Barry is a drug-addled, abusive bastard who—after yet another bender—is abducted by aliens. Barry takes a backseat as an alien visitor assumes control of his body and takes it for a joyride through Cape Town. What follows is an onslaught of drugs, sex, and violence as our alien tourist enters the weird and wonderful world of humankind.
A Fantasia International Film Festival 2020 Review
There are some movies that you experience rather than watch. Fried Barry is one of those movies.
Written and directed by Ryan Kruger, making his feature debut, the film opens on the titular Barry (Gary Green) walking out on his wife and child and shooting heroin. Soon after, he is abducted by aliens in one of the film’s more surreal and nightmarish sequences. His body is returned to earth, but it quickly becomes clear that he’s not himself anymore. Someone else is in the driver’s seat, and they’re ready to experience everything the city has to offer.
This change is communicated predominantly through the off-kilter physicality of Green’s performance—from the stiff, shuffling way he starts to walk to the strange, snapping movements he makes with his jaw. Green is exceptionally watchable every second he’s on screen, bringing both humour and naivety to the role.
While the film is joyously crude, it’s also oddly endearing to watch this alien hitchhiker taking its first confused steps on our dangerous yet exhilarating world. This jarring introduction to earth is further underscored by Haezer’s intense score and Stephen Du Plessis’s often frenetic editing. Combined with the gritty and at times dizzying cinematography by Gareth Place, it’s easy to understand what the hitchhiker is feeling, even though few words are said.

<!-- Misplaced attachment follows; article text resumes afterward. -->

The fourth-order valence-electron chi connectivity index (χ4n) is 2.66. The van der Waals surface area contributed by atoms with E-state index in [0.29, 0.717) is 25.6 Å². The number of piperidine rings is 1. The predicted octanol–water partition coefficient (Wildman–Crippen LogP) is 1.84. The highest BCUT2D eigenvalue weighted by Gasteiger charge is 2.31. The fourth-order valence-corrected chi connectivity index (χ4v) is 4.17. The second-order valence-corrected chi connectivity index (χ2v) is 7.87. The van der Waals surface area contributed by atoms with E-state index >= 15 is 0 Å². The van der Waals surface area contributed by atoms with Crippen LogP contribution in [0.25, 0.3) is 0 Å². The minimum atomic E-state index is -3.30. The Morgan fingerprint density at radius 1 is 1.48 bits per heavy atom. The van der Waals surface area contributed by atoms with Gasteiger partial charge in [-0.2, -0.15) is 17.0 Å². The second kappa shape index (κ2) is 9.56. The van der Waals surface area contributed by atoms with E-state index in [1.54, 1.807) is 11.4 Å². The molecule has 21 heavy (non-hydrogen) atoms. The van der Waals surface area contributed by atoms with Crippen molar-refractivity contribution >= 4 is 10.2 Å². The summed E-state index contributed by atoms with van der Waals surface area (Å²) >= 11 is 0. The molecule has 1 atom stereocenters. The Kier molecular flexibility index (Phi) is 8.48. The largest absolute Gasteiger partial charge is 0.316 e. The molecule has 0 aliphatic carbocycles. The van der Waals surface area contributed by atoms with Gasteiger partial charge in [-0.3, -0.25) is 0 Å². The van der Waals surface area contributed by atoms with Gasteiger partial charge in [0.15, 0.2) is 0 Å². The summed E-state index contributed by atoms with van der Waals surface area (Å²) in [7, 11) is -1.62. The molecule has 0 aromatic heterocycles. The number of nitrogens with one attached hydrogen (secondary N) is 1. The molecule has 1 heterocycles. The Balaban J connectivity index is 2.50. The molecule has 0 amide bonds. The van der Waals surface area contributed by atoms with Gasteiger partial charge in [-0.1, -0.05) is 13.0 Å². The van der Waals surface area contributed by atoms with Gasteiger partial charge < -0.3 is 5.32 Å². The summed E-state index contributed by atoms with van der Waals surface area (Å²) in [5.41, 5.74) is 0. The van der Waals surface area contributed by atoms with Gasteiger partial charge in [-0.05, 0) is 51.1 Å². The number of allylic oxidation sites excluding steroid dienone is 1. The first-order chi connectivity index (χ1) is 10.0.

After an insane first act, the film does struggle to maintain it’s momentum as it lurches toward the midway point, becoming little more than a series of increasingly unlikely scenarios that Barry stumbles into. It’s still interesting to see what will happen to him next and which bizarre and vulgar characters he’ll meet along the way, but it does leave one questioning whether this concept might have worked better as a short. In fact, Fried Barry did start life as an experimental short of the same name (which is on YouTube and highly worth a watch, by the way), and while the feature film does take what’s there and amp it up to eleven, a leaner runtime might have kept the concept fresher for longer.
Still, Fried Barry is one hell of a trip, and one that needs to be seen to be believed. With an unmissable lead performance and an unexpectedly emotional core, there’s more to it than meets the eye, though it’s greasy enough to warrant a shower afterwards.
Words: Samantha McLaren (@themeatispeople)